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Will Detroit's Water be Privatized or Recognized as Commons?

The Detroit Light Brigade protesting against water shut-offs in Detroit. (Photo: Occupy Wall Street via Twitter)

When it comes to a person’s fundamental needs being met - nothing is more basic and human, than to share.  Right now the people of Detroit are being attacked by an unelected regime that represents the interests of the banks and large corporations. Their latest campaign has been to turn residents’ water off. Approximately 300,000 people shut off from water, because this makes sense in their corporate model. Detroiters sharing with neighbors hits all-time high.

Water is life.

We are all 85% water.

Water is a Human Right.

Happening right now in Detroit, next to the Great Lakes (25% of the fresh water for the world), under the guise of bankruptcy; residents are being targeted and pushed out of their homes and  subjected to unreasonable rate hikes, in a bid to ultimately privatize Detroit’s water.

"We are not saying that the services of running water should be free, we are saying it should be affordable and accessible by all, and we have put forth the Water Affordability Plan to that end, which was approved by our city council," says Priscilla Dziubek, of the Peoples Water Board. This plan is self-funding and graduated much like the tax system where no one pays over a certain percentage of their income on water.

There is also an insidious double standard in the way that people are being treated when compared with corporations.  Corporations are not being threatened with shut off, yet many owe thousands. Families are being deprived of water for as little as $150 arrears, regardless of past payment history. This nominal amount can have dire effects.  Water shut-offs can lead to major health problems, home foreclosure, and removal of children by the state. The massive scale and rate at which these shut offs are occurring bespeaks an ulterior motive: further debilitation of the people of Detroit and an assertion that the water should be managed and controlled by a private corporation.

The U.N. agrees and stands with the people of Detroit. U.N. Statement.

The sharing community in Detroit is mobilizing in several ways.  Folks from all walks of life and intersections are working together to foster compassion and empowerment among neighbors.  

“We are waging love in our community,” says Lila Cabbil of The People’s Water Board. “We are working with many groups setting up compassion centers within the community.” In addition to weekly Freedom Friday rallies to raise awareness, PWB works on policy and created a water affordability plan for Detroit.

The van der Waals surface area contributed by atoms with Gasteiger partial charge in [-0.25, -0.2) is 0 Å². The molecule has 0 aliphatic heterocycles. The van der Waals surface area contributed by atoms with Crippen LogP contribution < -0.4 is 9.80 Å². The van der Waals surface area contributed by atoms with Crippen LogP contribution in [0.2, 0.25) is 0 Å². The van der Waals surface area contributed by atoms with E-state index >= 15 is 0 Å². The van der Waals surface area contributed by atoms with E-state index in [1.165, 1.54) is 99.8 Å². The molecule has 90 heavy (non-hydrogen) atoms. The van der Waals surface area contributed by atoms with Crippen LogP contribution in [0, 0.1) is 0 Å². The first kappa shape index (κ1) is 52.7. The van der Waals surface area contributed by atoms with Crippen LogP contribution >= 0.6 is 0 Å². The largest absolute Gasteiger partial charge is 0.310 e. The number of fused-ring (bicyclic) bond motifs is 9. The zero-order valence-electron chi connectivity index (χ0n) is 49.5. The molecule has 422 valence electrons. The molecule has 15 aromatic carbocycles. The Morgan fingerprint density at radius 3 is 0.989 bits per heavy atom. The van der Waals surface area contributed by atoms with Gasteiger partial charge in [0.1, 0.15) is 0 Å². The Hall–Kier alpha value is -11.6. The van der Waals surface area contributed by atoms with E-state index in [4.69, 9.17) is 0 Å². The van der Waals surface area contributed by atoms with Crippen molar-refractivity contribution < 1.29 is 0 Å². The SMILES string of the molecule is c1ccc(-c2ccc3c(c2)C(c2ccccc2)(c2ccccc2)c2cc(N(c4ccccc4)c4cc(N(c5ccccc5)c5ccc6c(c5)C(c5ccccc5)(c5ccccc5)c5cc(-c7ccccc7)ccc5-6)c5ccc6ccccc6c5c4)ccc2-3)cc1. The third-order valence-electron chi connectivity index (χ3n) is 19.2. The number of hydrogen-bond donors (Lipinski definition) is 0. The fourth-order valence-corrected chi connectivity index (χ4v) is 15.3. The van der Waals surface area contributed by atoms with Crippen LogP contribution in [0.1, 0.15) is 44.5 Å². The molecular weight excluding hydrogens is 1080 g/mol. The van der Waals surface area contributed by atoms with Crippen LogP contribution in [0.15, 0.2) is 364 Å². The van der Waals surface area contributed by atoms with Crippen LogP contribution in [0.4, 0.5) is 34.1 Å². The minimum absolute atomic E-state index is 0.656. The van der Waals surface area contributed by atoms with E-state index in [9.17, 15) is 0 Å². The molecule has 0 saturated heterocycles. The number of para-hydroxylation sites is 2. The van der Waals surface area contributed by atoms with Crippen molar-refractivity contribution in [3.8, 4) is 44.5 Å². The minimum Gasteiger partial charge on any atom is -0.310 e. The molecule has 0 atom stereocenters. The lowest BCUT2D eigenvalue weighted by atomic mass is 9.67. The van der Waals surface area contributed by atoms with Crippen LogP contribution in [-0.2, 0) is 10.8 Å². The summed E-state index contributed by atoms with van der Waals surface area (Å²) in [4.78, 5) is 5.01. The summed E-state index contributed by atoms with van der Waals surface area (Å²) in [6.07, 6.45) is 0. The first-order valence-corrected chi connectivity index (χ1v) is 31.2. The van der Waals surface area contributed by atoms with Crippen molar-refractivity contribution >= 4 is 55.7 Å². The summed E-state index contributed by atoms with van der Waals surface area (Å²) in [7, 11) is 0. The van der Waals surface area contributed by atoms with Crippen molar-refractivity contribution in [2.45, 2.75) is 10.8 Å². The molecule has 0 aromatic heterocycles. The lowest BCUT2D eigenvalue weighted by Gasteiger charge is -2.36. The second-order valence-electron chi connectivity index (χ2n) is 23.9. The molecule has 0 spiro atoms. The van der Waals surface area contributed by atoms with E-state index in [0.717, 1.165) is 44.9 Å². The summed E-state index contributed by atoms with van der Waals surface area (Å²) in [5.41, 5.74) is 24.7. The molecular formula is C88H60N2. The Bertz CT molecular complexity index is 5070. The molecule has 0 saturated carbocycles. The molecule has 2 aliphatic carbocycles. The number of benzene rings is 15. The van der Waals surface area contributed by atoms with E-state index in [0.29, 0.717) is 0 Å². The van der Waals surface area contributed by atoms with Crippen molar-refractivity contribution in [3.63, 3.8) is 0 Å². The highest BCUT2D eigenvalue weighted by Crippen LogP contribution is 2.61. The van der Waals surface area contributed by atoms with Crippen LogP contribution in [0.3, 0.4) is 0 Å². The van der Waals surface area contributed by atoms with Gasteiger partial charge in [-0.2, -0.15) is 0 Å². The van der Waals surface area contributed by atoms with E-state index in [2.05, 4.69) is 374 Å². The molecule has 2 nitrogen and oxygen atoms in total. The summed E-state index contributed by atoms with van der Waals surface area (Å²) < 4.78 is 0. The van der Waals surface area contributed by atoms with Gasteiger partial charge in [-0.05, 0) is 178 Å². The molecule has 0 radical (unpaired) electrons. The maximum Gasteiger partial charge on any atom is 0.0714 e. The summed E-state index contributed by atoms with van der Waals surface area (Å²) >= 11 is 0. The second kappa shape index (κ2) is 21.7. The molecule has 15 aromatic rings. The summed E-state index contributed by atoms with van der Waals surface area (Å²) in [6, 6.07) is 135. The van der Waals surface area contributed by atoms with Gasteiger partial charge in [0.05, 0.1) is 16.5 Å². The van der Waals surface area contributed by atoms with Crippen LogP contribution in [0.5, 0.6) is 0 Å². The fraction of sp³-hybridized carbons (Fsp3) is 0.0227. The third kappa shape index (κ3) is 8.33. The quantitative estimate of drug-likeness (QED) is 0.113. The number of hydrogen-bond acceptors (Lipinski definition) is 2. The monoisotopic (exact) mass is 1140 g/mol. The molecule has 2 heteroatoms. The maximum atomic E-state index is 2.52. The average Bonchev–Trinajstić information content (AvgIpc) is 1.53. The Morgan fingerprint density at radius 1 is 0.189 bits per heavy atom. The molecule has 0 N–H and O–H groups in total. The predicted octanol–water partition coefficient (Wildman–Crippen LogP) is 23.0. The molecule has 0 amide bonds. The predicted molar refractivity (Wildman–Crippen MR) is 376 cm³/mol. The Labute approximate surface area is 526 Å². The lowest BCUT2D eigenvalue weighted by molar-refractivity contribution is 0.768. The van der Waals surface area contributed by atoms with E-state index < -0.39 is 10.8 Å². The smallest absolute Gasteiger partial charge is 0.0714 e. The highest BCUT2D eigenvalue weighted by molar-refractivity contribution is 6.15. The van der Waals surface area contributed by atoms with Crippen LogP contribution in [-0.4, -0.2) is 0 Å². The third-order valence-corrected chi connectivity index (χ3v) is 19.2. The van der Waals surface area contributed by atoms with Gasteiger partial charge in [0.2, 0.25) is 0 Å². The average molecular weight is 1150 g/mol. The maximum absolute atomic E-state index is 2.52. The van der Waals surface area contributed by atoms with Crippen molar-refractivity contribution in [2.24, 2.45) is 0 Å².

The People’s Water Board advocates for access, protection, and conservation of water, and the following tenants:

Water is a human right and all people should have access to clean and affordable water.

Water is a commons that should be held in the public trust free of privatization.

We the People of Detroitis collaborating with several groups in creating a pilot community water station inside of the Dexter/ Elmhurst Community Center this Saturday 2:30-5:00pm and are looking for more spaces to set up community water stations.

Another example of promoting solidarity came via a punk band concert last week…. “we were contacted by Ramshackle Glory, and asked to speak on the water issue at their show in Detroit.  They offered to split the door 50-50 with us in support of the emergency water relief work, says Sarah Coffey, a community organizer. “They believe in in the importance of sharing privilege and resources with community, and set a great example of how we can choose to interact with each other.”

The Detroit Water Brigade, a member of The People's Water Board is hosting a weekend of Water Awareness Saturday and Sunday 6/28 and 6/29 from 12-5 at Jakobi Ra Park (Woodward @ Avalon in HP). Neighbors will be able to get information from organizations like Michigan Welfare Rights Organization, Eviction Defense, the Sierra Club and many others - not only on emergency relief, but also water conservation and sustainability and offer the opportunity to get involved. Detroit Water Brigade is setting up neighborhood water distribution hubs and helping people with rainwater collections systems.

While corporations create plans that discount humanity, and tend toward destruction; the PEOPLE are joining together engaging authentically and creating new systems that lend towards collective thriving.

Detroit: Water from Halima on Vimeo.

Halima Cassells

Halima Cassells is an artist who lives in Detroit, Michigan.

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